Arabica Or Robusta? Birds Love Eating Coffee Beans And Have Preference, Study Says

Animals under threat from climate change
A recent study found that birds love eating arabica and robusta coffee beans from plantations in India. Like humans, they also have a preference when it comes to coffee beans.  ( Pixabay )

Birds love eating coffee beans, a new study from India has found. According to the researchers, birds also have a preference among different types of coffee beans available, especially whether it's arabica or robusta coffee beans. 

Coffee Beans For Birds

A group of researchers from Princeton University, the Wildlife Conversation Society, and the University of Wisconsin-Madison studied the different types of birds living on arabica and robusta coffee plantations near India's mountainous Western Ghats region. Thanks to the shade-grown coffee, the plantations welcome a variety of birds and wildlife.

The researchers found 204 different types of birds on the arabica and robusta coffee plantations, including the Alexandrine parakeet, the Nigiri wood pigeon, the Bareheaded bulbul, and the Pycnonotus priocephalus.

"The plantations saw other animal species like butterflies and amphibians -- all which love their coffee beans," said the lead study author, Dr. Krithi Karanth.

Previous studies have shown that arabica coffee can offer substantial levels of biodiversity. However, coffee production has recently been shifting towards robusta coffee, which uses a full-sun system and can impact forest wildlife.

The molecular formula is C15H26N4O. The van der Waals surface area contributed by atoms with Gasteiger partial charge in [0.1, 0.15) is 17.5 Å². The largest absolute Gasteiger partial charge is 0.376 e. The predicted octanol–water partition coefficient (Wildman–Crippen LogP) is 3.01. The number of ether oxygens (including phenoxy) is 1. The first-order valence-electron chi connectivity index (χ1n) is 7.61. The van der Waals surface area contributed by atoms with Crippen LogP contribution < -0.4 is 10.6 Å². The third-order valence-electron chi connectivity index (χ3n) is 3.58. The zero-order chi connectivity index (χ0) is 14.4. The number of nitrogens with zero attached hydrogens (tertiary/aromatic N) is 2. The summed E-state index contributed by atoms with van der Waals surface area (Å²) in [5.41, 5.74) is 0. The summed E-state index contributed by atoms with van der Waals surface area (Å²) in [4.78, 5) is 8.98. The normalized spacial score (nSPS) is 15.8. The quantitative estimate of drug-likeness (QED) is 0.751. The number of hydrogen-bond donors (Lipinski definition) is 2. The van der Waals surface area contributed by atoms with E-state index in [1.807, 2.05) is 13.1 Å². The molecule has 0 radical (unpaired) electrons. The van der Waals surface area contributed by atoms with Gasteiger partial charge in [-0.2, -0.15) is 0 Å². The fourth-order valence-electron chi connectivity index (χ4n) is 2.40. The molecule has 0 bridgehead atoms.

Birds' Coffee Preference

Do birds prefer arabica or robusta coffee beans? The researchers found that most of the birds prefer eating arabica coffee beans over robusta coffee beans. Still, it does not matter much which bean is grown.

"Some birds do better with arabica than robusta, but overall, they're both good for wildlife," said Karanth.

Farming practices have contributed to this preference by the birds. Based on the study, robusta farmers used 19 percent of pesticides compared to 75 percent of pesticides used by arabica farmers, which gave room for diversity in birds.

"Reduced pesticide use in robusta farms could lead to increased food resources for insectivore populations," the researchers wrote in the study.

The study also revealed that arabica coffee beans make up 60 percent of global production, while robusta coffee beans make up 40 percent of global production.

From from 1950 to 2015, robusta coffee increased by 840 percent, while arabica coffee increased by 327 percent.

"An encouraging result of the study is that coffee production in the Western Ghats, a global biodiversity hotspot, can be a win-win for birds and farmers," said another lead author, Charlotte Chang from Princeton University. 

Currently, India is the world's sixth largest coffee producer in the world, according to the study which is published in the journal Scientific Reports. Dr. Karanth says this is because a majority of the coffee that's grown in India is consumed there.

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